I really like the maturing order model for this. You have ask side offer a flat rate, like we have now. However, for bid side you make it so the rate builds up over time, eventually reaching a maximum that is higher than the ask side. This gives incentive to find ways to turn your nbt back into bid side without going through the very market you’re trying to support.
There are other tricks we could try, but ultimately automated burning is the only real way to solve this issue.

Does connecting to the TLLP server use secure (https) connection and if not, is a secure connection needed?

If a hacker breaks into a TLLP server, what information can be collected? Liquidity providers’ IP, liquidity provision history, anything else?

Not yet. Could always be a plus… but given the fact, that only your public key is transmitted, I don’t think we are in a rush here.

I can only speak for NuPool here: Due to the design of our server, the IP address is recorded for a short period of time but is not connected to a specific user account. Standard tllp shouldn’t log any IP information afaik.
A log file usually looks like this: pub key, credit (thus: balance), exchange, timestamp. Maybe sampling/missing problems (client->server connection) can be found deeply in the debug logs.

Thanks @willy. So high value IPs can be obtained if someone gains access to the server. It’s not too bad.

Can you elaborate on that?

I don’t want to go into to much detail about our structure, but I will talk to @woolly_sammoth if we still need to keep IP addresses after all.

We do have a server log that has ip addresses but it isn’t generated by the pool software and so can only be tied to an Api public address and payout nbt address by matching timestamps in the server log.
It is worth a thought that we don’t really get any value from this log so it will likely be disabled in future pool runs.
The architecture of the server has had thought put towards security. Each process is run by a standard user and ssh access is only possible with an appropriate private key. All unused ports are blocked and fail2ban monitors for brute force attacks and automatically blocks offending ip addresses.
It’s not fort knox but the attack surface of the server is quite small. An attacker would have to put quite a lot of effort into getting the information off the server and even then, could only associate three prices of pseudo-anonymous information: ip, nbt address and api public key.

If the client sends pub key to the server then the IP can be tied to the pub key. It is possible to find out the balance from payout.

I guess if the hacker takes over the server (or a rogue pool owner for that matter) he could do something easier than breaking the client’s computer behind the IP. For example in the NBT/BTC market when the peg walls are dominating liquidity, the hacker could just removes all buy side BTC and direct all sell side NBT to be placed at 0.000001 BTC where he has a buy order, then direct all buy side BTC to buy NBT at 1BTC where he also has an order. Virtually all clients’ value will be transfered to the hacker’s account. The client software could do sanity check to avoid such drastic scenario but the hacker could still sabotage, e.g. by inserting code to front run the client and steal most coins from the client pretty quickly.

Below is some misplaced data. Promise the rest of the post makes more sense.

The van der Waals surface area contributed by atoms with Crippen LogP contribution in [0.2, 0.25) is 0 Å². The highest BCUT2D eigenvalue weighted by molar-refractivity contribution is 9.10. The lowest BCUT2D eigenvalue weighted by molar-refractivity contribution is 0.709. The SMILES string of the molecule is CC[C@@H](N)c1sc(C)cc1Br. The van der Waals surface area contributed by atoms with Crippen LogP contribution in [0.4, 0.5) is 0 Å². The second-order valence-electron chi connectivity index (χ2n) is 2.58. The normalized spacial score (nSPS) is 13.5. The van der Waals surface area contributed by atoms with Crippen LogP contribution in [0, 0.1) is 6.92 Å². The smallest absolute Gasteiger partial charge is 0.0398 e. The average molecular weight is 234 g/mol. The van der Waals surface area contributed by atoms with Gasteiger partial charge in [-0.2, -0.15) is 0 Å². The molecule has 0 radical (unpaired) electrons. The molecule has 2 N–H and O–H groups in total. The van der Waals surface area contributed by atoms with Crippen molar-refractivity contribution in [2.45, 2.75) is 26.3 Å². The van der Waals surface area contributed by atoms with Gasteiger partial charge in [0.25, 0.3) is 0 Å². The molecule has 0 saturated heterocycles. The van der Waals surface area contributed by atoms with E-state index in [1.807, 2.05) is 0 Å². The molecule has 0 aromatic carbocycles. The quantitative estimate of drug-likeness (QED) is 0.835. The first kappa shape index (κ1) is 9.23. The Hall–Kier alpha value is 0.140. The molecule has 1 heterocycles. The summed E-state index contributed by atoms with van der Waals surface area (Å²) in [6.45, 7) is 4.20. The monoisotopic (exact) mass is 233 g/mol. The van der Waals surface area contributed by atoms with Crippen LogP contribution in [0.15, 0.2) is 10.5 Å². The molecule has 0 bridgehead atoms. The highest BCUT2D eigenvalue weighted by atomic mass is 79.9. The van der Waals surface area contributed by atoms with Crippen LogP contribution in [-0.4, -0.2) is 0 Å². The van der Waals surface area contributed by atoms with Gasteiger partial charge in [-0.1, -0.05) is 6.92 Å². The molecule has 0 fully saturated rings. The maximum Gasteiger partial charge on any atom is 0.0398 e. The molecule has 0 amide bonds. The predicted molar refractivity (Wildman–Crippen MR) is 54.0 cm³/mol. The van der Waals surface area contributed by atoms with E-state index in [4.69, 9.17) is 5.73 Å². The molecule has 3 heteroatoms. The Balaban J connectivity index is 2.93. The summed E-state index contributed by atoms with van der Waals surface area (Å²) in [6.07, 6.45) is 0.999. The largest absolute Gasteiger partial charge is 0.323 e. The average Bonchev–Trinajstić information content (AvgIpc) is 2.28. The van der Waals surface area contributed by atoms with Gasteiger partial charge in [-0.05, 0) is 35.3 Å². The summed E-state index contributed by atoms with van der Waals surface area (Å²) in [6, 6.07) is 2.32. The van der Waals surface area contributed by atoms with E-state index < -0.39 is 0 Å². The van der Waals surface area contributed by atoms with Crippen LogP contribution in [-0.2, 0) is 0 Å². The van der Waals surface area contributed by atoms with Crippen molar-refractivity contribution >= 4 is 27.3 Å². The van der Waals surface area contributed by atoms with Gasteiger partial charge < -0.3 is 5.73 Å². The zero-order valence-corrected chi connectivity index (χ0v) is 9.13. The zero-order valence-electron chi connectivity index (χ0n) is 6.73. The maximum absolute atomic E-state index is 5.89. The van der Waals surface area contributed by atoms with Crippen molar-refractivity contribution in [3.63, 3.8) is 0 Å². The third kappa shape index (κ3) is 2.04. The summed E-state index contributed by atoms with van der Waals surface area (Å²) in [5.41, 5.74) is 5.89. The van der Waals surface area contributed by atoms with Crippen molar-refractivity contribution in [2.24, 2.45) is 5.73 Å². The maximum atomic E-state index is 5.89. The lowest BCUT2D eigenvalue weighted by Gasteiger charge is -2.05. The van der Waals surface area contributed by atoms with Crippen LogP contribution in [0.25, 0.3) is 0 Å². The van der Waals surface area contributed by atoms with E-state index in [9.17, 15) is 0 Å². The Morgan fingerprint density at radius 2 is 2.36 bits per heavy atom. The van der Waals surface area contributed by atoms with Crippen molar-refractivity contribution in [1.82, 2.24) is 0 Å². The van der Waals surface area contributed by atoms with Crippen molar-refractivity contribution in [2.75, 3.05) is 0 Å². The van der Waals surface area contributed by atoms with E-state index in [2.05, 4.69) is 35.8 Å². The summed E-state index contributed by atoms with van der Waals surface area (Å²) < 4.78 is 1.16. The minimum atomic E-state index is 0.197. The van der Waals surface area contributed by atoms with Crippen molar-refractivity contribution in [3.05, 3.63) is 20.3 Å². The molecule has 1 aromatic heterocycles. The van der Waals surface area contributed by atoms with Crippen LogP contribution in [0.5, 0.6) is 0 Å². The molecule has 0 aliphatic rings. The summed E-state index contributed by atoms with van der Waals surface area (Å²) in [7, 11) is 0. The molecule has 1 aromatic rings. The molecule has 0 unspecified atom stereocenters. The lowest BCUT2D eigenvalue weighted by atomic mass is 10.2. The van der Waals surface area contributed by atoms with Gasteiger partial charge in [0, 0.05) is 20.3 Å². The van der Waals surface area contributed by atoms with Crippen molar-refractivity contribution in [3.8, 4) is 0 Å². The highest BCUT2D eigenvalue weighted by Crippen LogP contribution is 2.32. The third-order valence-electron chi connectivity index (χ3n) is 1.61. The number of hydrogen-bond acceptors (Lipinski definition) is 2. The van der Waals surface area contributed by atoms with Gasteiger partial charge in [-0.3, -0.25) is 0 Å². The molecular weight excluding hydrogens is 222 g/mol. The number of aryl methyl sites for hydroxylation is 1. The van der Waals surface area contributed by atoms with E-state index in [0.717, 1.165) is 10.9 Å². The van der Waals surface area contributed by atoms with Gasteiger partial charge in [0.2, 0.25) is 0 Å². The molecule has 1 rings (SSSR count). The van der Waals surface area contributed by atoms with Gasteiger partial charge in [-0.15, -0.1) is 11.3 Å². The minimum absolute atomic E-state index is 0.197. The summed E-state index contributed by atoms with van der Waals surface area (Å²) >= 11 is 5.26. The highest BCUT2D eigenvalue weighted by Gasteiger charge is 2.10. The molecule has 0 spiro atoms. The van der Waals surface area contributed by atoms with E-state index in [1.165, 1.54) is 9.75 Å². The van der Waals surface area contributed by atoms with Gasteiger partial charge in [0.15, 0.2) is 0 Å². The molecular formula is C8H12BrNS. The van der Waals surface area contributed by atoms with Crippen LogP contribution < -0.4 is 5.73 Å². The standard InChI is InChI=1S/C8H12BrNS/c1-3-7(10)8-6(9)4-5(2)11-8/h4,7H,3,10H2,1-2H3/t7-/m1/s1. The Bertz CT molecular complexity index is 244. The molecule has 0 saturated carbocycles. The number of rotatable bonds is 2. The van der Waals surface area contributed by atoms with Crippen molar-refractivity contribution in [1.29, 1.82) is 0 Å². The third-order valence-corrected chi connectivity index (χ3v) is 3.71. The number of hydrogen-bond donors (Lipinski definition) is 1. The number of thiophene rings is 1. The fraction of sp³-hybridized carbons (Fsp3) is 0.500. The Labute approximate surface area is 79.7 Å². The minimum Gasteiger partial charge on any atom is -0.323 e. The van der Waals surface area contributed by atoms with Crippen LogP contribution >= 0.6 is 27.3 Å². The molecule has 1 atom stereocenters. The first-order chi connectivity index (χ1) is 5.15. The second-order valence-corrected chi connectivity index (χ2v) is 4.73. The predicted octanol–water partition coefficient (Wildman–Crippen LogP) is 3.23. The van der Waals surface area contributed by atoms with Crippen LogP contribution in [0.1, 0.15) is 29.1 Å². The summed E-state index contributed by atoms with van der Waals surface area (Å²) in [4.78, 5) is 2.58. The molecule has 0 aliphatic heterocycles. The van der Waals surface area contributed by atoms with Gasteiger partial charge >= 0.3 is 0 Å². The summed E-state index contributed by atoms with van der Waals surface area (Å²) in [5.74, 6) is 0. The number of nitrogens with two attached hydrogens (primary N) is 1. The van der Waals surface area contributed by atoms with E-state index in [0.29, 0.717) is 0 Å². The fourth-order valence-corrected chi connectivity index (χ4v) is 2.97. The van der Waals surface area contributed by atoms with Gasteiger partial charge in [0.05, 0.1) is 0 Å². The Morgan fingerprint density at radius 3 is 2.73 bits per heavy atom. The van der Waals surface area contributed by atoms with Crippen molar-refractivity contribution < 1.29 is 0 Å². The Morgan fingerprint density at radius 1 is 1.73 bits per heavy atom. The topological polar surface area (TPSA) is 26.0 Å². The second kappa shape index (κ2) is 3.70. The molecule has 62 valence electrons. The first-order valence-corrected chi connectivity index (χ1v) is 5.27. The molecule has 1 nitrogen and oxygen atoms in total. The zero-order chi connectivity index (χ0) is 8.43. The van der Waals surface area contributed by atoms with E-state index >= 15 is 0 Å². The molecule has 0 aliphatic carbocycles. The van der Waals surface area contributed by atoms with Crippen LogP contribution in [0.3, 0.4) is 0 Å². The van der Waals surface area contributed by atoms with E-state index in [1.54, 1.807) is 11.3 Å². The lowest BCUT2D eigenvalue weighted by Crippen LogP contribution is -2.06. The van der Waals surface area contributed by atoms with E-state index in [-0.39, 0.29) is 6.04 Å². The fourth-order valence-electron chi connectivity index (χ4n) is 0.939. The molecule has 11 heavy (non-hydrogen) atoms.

In this sense TLLP isn’t totally trustless unless the client can check the prices independently. (for the NBT/USD market the price could be hardwired)

edit to add: It seems that both the server and the client get the prices independently from third parties. So the server can’t influence the order placing on the client side.

The server is never given the API secret. The client is the one that puts up buy and sell orders.

The only invasive API call by the server is asking for their orders, I think. To really get someone to place arbitrary orders, you’d have to hack the github and get people to pull a tainted copy and run it without reading it.

This is what we mean by ‘trustless’. The pool operator could be completely corrupt, and the user would not feel the pain, only Nu. The client does check the prices independently, from yahoo or coindesk or bitfinex or what have you, dependent on the currency.

I meant the API public key. It is used to identify client on the server side, right?

Oh I thought the client gets the price from the server.

Identify, yes. Control, no.

Then the server knows which pub key is tied to which IP (and identify high value IPs) ?